Maintaining Your Dental Implants

Dental implants are an excellent way to replace missing or broken teeth. Given proper care, an implant can last the rest of your life, and you may only need to have the crown that attaches to the metal implant replaced every 10 to 15 years. Implants do require proper care to stay intact and looking great.

Like natural teeth, dental implants require regular proper cleaning to remove plaque, food, and tartar buildup. If you don't already, start brushing your teeth at least twice a day and make sure to brush all sides of your implant to prevent it from getting stained. Brushing after every time you eat or drink liquids with high staining potential, such as coffee, is preferable if you're able to do so. Steer clear of highly abrasive toothpastes and choose a smooth paste with tartar control. You can use a manual or electric toothbrush, but opt for softer bristles rather than very stiff ones. 

Proper flossing technique is vital when you have a dental implant. You should floss between all of your teeth once daily, but take extra care around your implant to prevent infection. The best way to floss is to wrap the string around the back of your tooth and then cross the string in front so that you form a loop around your tooth. Pull the floss firmly but gently back and forth similar to a shoe shining motion.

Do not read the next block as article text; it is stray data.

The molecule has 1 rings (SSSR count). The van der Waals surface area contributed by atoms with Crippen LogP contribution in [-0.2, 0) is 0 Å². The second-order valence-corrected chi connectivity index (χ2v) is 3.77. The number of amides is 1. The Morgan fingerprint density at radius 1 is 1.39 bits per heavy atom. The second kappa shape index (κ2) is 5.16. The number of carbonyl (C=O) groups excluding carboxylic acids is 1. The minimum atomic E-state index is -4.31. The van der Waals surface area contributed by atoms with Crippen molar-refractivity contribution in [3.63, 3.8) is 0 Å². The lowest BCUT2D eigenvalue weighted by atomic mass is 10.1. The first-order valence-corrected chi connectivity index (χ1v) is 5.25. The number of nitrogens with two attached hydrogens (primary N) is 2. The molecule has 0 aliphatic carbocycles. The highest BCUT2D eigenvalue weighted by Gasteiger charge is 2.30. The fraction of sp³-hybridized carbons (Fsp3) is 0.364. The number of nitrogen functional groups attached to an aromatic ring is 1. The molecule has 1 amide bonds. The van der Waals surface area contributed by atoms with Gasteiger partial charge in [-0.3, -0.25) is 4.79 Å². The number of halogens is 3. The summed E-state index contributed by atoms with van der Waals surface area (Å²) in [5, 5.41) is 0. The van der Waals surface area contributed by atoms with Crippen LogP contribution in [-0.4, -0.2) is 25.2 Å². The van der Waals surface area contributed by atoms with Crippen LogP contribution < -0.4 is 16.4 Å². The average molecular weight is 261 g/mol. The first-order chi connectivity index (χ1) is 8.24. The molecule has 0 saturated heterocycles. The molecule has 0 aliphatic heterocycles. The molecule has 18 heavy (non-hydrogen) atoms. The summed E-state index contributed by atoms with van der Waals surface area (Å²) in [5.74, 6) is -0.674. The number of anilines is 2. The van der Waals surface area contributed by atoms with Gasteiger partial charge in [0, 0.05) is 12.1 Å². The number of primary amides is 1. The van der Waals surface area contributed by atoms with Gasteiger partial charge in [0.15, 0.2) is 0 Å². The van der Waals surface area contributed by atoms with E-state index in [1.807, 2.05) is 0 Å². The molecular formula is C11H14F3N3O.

Antimicrobial mouth rinses help keep your teeth and gums healthy and clean and can be good for rinsing around your implant to prevent bacteria from accumulating, which can lead to infection. Regular dental visits for an exam and professional cleaning are particularly important when you've had dental work done, such as having implants placed. Make an appointment to see your dentist every 3 to 6 months for a cleaning. Most dentists will X-ray your mouth once a year to check your implant and make sure it is still anchored properly and the surrounding bone is healthy.

Neglecting proper oral hygiene when you have a dental implant can lead to a serious infection that could cause your implant to fail. If you notice bleeding around your implant, make an appointment to see your dentist as soon as possible. Bleeding is often the first sign of a problem, and your dentist may be able to treat it successfully. If the bleeding continues and progresses to bone loss (a condition known as peri-implantitis), there is nothing your dentist can do to reverse the bone loss, and you may have to have your implant removed entirely without the option to have another one inserted.

Consult your dentist if you have any questions or issues relating to your implant and make an immediate appointment if you experience any signs of an infection, such as swelling, pain, or tenderness around the implant site. Visit sites like to learn more.